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Evidence Shows Drug-Psychotherapy Combo Effective For Chronic Depression

Date:
May 20, 1999
Source:
Brown University
Summary:
Preliminary results from the largest study undertaken of medication alone, psychotherapy alone and a combination of the two, to treat chronic depression, show that medication and psychotherapy together works best.

WASHINGTON, D.C. -- A new combination of drug treatment and psychotherapy is much more effective than either medication or therapy alone for treating chronic depression, according to preliminary results presented Tuesday, May 18, at the annual meeting of the American Psychiatric Association.

The combination treatment, involving the drug nefazodone and a form of psychotherapy developed specifically to treat chronic depression, also produced the highest response and remission rates for any reported study of chronic depression.

The findings come from the Serzone Chronic Depression Study, the first major study of medication alone, psychotherapy alone, and the combination of both in patients with chronic depression. Nefazodone, prescribed under the brand name Serzone, is used to treat depression and is effective for reducing relapse. The research is funded by Bristol-Myers Squibb Company, makers of Serzone.

Results from the acute phase - the first 12 weeks - of the 80-week study of 681 patients depressed for at least two years shows that a combination of nefazodone and psychotherapy produces an 85 percent response rate. The drug alone leads to a 55 percent rate of response, similar to a 52 percent response rate for psychotherapy.

Nefazodone, alone or in combination therapy, was also associated with improvement in patients much sooner than psychotherapy. The drug also provided significant early and ongoing improvement in insomnia, which is common in chronically depressed patients.

"The extremely large difference in response rates after 12 weeks is truly astonishing," said lead researcher Martin B. Keller, M.D. "This study should put to rest the widespread belief that chronic depression is resistant to drug treatments and psychotherapy." Keller is professor and chairman of the Department of Psychiatry and Human Behavior in the Brown University School of Medicine.

The study involves individuals treated at outpatient psychiatric clinics at 12 academic medical centers. The research includes a 16-week continuation trial for patients who respond positively to nefazodone or to the combination treatment in the acute phase followed by a 52-week maintenance treatment to evaluate the drug versus a placebo.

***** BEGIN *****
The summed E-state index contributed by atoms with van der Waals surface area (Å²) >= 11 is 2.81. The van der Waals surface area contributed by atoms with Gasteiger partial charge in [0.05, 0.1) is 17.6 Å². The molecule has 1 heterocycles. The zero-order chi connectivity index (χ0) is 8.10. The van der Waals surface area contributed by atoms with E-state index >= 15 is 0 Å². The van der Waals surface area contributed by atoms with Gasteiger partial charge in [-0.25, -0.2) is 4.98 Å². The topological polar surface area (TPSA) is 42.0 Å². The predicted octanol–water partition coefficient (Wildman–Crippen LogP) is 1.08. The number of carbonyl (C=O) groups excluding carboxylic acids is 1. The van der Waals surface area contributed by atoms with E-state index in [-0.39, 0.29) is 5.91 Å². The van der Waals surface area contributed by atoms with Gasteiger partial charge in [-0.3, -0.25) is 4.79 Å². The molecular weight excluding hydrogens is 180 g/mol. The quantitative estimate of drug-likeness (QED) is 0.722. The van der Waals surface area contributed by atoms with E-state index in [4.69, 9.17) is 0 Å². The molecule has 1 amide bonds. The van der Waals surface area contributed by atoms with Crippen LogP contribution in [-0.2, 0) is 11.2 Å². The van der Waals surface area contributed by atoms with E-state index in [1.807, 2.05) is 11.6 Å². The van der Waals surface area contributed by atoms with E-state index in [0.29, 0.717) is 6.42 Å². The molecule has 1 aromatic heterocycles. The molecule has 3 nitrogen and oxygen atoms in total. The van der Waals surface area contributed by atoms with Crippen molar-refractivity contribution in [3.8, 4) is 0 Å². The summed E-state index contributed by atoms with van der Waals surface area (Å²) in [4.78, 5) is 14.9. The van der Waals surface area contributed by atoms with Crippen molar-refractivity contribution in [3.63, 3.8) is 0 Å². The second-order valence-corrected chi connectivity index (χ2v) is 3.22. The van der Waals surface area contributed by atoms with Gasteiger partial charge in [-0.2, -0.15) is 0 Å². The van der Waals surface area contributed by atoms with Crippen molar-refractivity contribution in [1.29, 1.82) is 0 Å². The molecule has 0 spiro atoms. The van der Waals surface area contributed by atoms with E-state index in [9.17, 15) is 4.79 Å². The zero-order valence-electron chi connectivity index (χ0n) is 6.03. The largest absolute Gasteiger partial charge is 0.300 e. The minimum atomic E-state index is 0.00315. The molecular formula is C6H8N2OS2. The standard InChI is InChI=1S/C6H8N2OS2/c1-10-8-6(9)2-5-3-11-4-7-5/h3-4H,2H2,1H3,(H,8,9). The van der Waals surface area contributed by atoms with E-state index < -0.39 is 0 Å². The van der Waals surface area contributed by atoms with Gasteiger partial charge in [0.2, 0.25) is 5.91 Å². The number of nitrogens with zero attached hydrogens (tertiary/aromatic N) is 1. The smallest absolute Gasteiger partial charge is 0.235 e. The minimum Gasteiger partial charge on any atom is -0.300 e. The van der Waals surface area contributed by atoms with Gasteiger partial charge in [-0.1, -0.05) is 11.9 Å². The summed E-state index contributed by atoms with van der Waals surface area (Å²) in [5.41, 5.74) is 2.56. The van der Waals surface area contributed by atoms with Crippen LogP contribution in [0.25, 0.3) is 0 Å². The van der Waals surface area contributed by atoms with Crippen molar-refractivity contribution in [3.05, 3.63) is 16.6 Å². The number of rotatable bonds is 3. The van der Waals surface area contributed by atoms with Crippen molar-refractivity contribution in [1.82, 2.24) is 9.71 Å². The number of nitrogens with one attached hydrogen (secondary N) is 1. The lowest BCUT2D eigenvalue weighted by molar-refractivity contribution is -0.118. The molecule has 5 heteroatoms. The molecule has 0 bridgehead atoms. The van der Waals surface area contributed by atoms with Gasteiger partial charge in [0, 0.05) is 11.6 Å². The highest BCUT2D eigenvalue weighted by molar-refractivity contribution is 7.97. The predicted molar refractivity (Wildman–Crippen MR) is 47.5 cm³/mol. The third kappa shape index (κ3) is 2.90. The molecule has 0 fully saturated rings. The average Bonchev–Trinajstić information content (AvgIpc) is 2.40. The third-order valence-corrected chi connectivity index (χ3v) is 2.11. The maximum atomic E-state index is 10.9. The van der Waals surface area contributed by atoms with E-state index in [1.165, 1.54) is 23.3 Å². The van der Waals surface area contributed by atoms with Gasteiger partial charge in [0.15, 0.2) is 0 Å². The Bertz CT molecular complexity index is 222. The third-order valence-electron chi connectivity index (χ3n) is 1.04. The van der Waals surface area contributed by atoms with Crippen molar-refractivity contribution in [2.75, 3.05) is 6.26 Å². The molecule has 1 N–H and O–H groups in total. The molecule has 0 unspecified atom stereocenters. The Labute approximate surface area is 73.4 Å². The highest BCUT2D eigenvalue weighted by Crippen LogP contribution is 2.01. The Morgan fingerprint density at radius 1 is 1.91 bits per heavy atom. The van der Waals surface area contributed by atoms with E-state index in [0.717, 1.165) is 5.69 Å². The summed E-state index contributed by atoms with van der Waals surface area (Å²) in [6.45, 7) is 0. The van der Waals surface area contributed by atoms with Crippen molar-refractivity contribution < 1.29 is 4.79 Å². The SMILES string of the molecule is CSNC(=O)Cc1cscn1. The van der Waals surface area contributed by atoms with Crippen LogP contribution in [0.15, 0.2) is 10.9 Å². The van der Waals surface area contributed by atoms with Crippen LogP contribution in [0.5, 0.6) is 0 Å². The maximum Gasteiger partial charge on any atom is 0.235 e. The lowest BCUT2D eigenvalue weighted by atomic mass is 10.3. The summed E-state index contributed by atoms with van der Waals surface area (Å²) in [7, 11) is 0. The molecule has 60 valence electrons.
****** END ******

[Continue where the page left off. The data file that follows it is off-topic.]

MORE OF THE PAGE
"The evidence now exists that the combination of psychotherapy with nefazodone gives very substantial benefits," Keller said. "We need to strongly consider that people with chronic depression, a condition they have suffered most of their adult lives, should be receiving this treatment combination to maximize the likelihood they will respond."

About three percent of the population suffers from chronic forms of depression, marked by disabling psychological and social problems. These individuals are often misdiagnosed as having character or personality disorders.

"The next step is to translate the acute phase findings into appropriate treatment guidelines for initial management of chronic depression," Keller said. "The data that will emerge from the continuation and maintenance phases will be extremely helpful in developing long-term treatment guidelines for managing patients with chronic depression."

The effectiveness of nefazodone alone for treating chronic depression is similar to that reported for the antidepressants sertraline, imipramine and desipramine. But the study results cannot be extrapolated to any other antidepressant used in combination with psychotherapy or other less structured forms of psychotherapy, Keller said.

The psychotherapy used in the study is a structured, intensive program, developed by James P. McCullough of Virginia Commonwealth University and called Cognitive Behavioral Analysis System of Psychotherapy (CBASP).

"We need to consider which psychotherapies need to be given to people suffering from chronic depression," Keller said. "We have very strong evidence that a structured, cognitive-based therapy is very effective. We hope this will lead to more people in the fields of psychiatry and psychology being trained in proven treatments and more chronically depressed people receiving these treatments so response rates will be higher."


Story Source:

The above story is based on materials provided by Brown University. Note: Materials may be edited for content and length.


Cite This Page:

Brown University. "Evidence Shows Drug-Psychotherapy Combo Effective For Chronic Depression." ScienceDaily. ScienceDaily, 20 May 1999. <www.sciencedaily.com/releases/1999/05/990520073126.htm>.
Brown University. (1999, May 20). Evidence Shows Drug-Psychotherapy Combo Effective For Chronic Depression. ScienceDaily. Retrieved September 30, 2014 from www.sciencedaily.com/releases/1999/05/990520073126.htm
Brown University. "Evidence Shows Drug-Psychotherapy Combo Effective For Chronic Depression." ScienceDaily. www.sciencedaily.com/releases/1999/05/990520073126.htm (accessed September 30, 2014).

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